I am so delighted that I gave way to the noble Lord, Lord Forsyth, because he has exposed that it is not the Labour Party, nor is it this House, spreading disarray over Brexit: the Government are doing that quite well by themselves in the other House. We are saying that the Bill is a part of what started with Article 50: looking at how we leave the European Union. As we know, a part of what will come at the end will be our future relationship with the European Union. That is why it is absolutely correct that this House discusses it in this Bill.
On the particular amendment—of course the meat of it is Amendment 4 rather than Amendment 1—it is right for us to cover it, and it is right for us to support it today. It is right for the country. It is demanded, as we have heard, by industry and by trade unions. It is vital for the future of Ireland—although not repeated again today, we have heard that before. It will also get the Government off a hook of their own making: their adoption of the red line of leaving the customs union, which was taken without any impact assessment, without any consultation with business, investors, farmers, exporters or importers, and when the Prime Minister had a Commons majority. Come election night in 2017, soon after 2 am, David Davis admitted on air that the Government might have lost their mandate to exit the customs union. As he said,
“that’s what we put in front of the people, we’ll see tomorrow whether they’ve accepted that or not”.
They did not. There was no majority for that red line. There was no mandate for a hard Brexit.
This amendment is good for the governance of this country. It reflects the rejection of that part of the Government’s manifesto. It would save the economy £24 billion over the next 15 years, which ejection from the customs union would otherwise cost. The amendment would allow full access to European markets, no new impediments to trade, no reductions in standards, no tariffs on goods traded with the EU and common tariffs on goods imported from other countries. This presents no problems for increasing trade outwith the EU; as the noble Lord, Lord Patten, has already said, Germany exports more than we do to China. Even Liam Fox admitted that a customs union self-evidently does not prevent us from increasing bilateral trade with countries such as China. The CBI, as we have heard, stresses that the EU is businesses’ preferred market by far. Three-quarters of exporting companies are selling into the EU and the vast majority of them are SMEs. We have already heard the Japanese ambassador warning that Japan’s firms will leave Britain if Brexit makes it unprofitable to stay—that is a real risk with new tariffs, if we are outside the customs union. As we have heard, there is a high level of integration between the UK and EU supply chains, so checks, delays, and VAT charges all challenge the bottom line. Rules of origin, which we have heard about, could cost up to 15% of trade.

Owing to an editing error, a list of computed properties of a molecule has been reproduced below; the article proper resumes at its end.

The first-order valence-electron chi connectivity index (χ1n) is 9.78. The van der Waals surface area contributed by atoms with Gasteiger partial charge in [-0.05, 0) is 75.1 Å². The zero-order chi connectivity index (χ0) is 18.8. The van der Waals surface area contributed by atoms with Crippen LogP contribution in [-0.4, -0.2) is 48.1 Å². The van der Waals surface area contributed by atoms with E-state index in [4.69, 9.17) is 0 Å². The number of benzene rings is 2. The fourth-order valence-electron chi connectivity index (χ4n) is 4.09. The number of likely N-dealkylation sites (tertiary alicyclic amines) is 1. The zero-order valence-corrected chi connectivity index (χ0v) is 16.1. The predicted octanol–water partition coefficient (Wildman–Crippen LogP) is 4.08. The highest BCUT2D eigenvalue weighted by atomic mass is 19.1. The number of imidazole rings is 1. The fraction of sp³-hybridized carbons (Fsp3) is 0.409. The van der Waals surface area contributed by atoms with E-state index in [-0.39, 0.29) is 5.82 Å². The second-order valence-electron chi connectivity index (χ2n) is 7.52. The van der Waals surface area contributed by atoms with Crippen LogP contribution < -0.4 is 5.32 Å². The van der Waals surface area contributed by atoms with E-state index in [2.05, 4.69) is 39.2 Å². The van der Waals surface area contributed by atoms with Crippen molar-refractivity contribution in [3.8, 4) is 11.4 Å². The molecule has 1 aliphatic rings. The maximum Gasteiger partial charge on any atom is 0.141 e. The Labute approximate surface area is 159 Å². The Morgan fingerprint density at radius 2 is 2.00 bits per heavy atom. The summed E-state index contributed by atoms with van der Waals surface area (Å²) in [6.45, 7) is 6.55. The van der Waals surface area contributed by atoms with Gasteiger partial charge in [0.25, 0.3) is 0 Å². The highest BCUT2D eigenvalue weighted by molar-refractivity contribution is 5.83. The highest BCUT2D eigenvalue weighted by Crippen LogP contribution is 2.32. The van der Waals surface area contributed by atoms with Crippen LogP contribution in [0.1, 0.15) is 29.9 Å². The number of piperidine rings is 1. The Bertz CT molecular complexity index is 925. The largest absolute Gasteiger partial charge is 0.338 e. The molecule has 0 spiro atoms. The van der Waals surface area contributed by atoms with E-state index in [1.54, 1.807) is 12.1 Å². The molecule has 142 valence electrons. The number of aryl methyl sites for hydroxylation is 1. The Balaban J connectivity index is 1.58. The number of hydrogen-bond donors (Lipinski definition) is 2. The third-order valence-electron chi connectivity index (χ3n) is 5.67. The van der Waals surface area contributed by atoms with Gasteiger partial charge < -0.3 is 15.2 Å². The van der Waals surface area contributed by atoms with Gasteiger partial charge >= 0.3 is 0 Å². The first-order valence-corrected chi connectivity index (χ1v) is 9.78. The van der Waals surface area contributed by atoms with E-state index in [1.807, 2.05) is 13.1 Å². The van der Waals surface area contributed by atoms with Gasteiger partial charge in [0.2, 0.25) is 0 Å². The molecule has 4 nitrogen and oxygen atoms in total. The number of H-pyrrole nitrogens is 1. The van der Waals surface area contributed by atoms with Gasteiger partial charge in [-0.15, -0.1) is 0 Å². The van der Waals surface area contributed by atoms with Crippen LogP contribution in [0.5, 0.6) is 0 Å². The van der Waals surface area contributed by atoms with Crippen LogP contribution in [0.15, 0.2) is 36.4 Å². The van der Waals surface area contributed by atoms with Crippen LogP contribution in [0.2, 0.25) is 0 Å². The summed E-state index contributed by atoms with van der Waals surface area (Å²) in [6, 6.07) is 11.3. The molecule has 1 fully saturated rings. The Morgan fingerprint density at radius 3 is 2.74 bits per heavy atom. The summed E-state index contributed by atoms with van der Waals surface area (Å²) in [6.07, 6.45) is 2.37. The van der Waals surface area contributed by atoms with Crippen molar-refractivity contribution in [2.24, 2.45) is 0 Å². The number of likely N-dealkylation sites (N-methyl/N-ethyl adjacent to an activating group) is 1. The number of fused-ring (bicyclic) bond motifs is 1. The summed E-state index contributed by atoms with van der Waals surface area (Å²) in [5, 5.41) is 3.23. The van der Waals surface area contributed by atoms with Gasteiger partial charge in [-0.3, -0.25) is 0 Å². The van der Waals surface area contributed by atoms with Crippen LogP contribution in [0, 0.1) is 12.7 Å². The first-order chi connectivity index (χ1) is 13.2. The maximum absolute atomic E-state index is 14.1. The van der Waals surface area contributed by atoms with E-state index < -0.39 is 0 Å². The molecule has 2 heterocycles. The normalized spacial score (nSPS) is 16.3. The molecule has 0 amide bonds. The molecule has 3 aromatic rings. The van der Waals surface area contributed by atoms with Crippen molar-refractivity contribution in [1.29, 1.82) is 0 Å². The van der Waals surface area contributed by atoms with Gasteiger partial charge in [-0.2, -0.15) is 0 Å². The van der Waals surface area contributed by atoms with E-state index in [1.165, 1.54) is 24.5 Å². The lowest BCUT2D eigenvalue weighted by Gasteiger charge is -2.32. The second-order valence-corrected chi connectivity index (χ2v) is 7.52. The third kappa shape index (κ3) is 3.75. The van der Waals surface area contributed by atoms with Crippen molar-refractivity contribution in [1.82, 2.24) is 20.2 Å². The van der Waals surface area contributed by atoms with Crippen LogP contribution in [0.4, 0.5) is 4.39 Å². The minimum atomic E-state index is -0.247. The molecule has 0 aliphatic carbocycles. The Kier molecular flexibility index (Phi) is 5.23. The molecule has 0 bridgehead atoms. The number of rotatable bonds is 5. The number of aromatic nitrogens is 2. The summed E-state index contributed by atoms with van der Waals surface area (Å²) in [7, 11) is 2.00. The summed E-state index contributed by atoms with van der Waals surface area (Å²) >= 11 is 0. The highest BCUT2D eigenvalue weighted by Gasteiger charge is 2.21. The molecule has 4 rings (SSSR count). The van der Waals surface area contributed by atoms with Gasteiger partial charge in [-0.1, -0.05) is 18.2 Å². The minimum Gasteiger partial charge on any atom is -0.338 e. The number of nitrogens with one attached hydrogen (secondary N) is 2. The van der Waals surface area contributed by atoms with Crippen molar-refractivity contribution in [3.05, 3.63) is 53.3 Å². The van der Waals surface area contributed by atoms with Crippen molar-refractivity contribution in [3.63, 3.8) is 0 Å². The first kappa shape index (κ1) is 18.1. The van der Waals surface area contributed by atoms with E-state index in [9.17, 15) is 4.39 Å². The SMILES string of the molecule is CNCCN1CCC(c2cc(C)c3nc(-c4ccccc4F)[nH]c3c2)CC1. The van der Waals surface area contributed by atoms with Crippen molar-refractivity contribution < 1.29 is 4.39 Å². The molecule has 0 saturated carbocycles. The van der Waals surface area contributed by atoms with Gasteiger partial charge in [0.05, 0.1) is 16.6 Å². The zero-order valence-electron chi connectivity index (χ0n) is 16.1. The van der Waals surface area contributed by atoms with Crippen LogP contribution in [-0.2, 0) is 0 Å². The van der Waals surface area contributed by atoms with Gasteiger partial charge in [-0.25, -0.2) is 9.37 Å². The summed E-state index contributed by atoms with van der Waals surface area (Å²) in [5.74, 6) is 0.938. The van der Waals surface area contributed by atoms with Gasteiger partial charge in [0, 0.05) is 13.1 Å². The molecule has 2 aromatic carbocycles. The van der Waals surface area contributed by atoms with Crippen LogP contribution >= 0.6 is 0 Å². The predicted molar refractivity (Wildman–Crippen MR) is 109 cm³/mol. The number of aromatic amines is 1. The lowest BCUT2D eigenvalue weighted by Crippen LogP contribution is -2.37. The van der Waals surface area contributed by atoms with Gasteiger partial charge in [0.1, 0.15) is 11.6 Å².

There are also physical challenges. The British Ports Association says that, with 95% of imports and exports handled by its ports, if we have anything like the customs checks that we now have on non-EU imports, it could take 45 minutes per lorry. A quarter of trade between the UK and continental Europe goes through the Channel Tunnel, as indeed does most of the Republic of Ireland’s road freight into mainland Europe. Folkestone—there is a bad joke coming—would look more like stone than folks. We had to have one—I warned your Lordships it was bad.
Last year, the CBI, the Institute of Directors, the British Chambers of Commerce, the EEF and the Federation of Small Businesses all called for tariff-free goods trade between the UK and the EU, in preference to the Government’s slightly weasel words of “as tariff-free as possible”. The CBI stresses that frictionless trade with the EU is businesses’ number one priority and that some form of a customs union is necessary to ensure frictionless trade and no hardening of the Irish border. We have heard already about Airbus, Boeing and Rolls-Royce all saying that a customs union would best support the free flow of goods. Ford, the biggest car manufacturer, argues that any sort of border restrictions or customs friction will be an inhibitor for us continuing to trade the way we have done. The Food and Drink Federation wants a tariff-free customs union. And so it goes on.
We have heard it from industry, we hear it from trade unions, we have heard it from Northern Ireland, and indeed southern Ireland, and it is the same for our regions. Those particularly identified by the Government’s impact assessments will be of interest to the Minister: the north-east and the West Midlands. Those are the areas that will be most affected by Brexit if we have more customs and less trade. They are major exporters of cars, food and other goods.
This amendment is not about us playing politics; it is not about us unscrambling Brexit: it is about how we leave the EU. It is about our future relationship once we are outside. All it asks is for the Government to seek to negotiate our participation in a customs union with the EU. We will support this for the sake of the economy and for the sake of the country.